C3S: 2023 is warmest year.. World risks reaching 1.5°C by 2034

C3S: 2023 is warmest year.. World risks reaching 1.5°C by 2034
01 / 01 / 2024
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The Copernicus Climate Change Service (C3S) said 2023 is the warmed year in recorded history and that the world is risking reaching 1.5°C by February 2034.

“2023 has now had six record breaking months and two record breaking seasons. The extraordinary global November temperatures, including two days warmer than 2°C above preindustrial, mean that 2023 is the warmest year in recorded history.” said Samantha Burgess, Deputy Director of the Copernicus Climate Change Service (C3S). C3S Director, Carlo Buontempo adds: “As long as greenhouse gas concentrations keep rising, we can’t expect different outcomes from those seen this year. The temperature will keep rising and so will the impacts of heatwaves and droughts. Reaching net zero as soon as possible is an effective way to manage our climate risks.”

When the Paris Agreement was signed, in December 2015, the world was projected to reach the 1.5°C threshold by March 2045. On the 8th anniversary of its signature, we risk breaching that benchmark by February 2034, according to data extrapolation based on Copernicus Climate Change Service data.

Time is shrinking if the world wants to keep the global temperatures below 1.5°C compared with the pre-industrial average. An application developed by C3S shows it very clearly. In 2015, when COP delegates signed the Paris accord, C3S data estimated that the global temperature was 0.98°C above the pre-industrial average and would have breached the 1.5°C threshold in 2045. Today, as delegates address the first global stocktake, a critical inventory of the Paris Agreement actions and commitments to assess the progress made, the same data estimates that we have reached a global average of 1.25°C and will be at 1.5°C over pre-industrial levels in 2034. And this extrapolation, doesn’t take into account the record temperatures of November.

The 1.5ºC application shows that the window in time to reach 1.5°C closed rapidly between 2015 and 2021, linked to a combinations of events – a series of record warm years; high GHG emissions and natural variability. Since then, the distance to the 1.5°C threshold has remained at around 12 years from present. These extrapolations into the future give us an estimate of the pace of anthropogenic global warming and the closing window for climate action to keep global climate below 1.5ºC.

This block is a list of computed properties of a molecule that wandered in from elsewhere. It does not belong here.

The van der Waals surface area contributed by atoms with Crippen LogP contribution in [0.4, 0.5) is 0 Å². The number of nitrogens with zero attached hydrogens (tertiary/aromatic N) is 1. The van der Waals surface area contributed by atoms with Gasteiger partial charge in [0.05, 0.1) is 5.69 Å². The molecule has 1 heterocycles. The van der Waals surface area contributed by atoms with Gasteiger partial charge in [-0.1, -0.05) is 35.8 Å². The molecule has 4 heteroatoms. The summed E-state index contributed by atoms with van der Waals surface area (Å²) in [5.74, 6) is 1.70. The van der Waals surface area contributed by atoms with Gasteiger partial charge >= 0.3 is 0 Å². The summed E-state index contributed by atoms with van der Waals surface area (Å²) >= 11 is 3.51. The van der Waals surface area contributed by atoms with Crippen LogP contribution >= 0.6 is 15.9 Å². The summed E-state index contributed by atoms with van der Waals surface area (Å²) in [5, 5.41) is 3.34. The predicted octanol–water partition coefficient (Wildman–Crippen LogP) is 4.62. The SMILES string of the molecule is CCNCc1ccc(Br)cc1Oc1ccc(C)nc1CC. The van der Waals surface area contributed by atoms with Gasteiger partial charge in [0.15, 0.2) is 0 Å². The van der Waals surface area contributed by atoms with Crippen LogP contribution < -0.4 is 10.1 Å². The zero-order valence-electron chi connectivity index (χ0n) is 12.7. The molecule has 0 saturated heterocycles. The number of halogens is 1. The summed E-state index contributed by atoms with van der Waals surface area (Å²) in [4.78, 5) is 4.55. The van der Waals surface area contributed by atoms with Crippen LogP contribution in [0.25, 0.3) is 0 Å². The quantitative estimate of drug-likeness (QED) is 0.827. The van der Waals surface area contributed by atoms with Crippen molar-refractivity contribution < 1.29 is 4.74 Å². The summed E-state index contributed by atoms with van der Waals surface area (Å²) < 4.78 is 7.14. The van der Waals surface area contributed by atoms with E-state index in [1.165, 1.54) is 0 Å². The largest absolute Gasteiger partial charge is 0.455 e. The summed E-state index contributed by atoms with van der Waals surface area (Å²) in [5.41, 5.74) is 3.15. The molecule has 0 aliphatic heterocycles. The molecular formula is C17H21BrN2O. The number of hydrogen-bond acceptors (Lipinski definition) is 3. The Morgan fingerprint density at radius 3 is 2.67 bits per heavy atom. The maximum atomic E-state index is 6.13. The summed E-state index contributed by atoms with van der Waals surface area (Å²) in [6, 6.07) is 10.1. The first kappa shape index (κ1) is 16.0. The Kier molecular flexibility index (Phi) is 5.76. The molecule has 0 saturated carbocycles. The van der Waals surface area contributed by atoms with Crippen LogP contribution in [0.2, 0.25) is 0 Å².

The app uses C3S’ ERA5 data. It takes the timeseries of global surface air temperature data, extrapolated with a simple linear regression, showing when the central point would reach 1.5°C over pre-industrial in a 30-year average. The estimate is updated monthly.

Although extremely concerning, this outcome is unsurprising given the continued increase in greenhouse gas concentrations in the atmosphere that, according to all expectations, will mark new heights this year. Since global leaders committed to the Paris Agreement there has been limited visible deceleration of the trend.

It is not all bad news, some sectors and regions have adapted considerably. The Copernicus Atmosphere Monitoring Service (CAMS) provides near-real-time estimates of CO2 emissions for the European Union and the UK in partnership with Carbon Monitor. Some sectors have reduced emissions significantly, but these efforts don’t translate into a global decrease in concentrations.

Eventually our 1.5°C app also shows the astonishing broken records of the year 2023 qualified as a “cacophony of broken records.” (WMO) or “a year of broken records” (UNEP).

The years since the signature of the Paris Agreement have been the warmest in climate data records dating back to 1940, but the difference of 2023 stands out very clearly.

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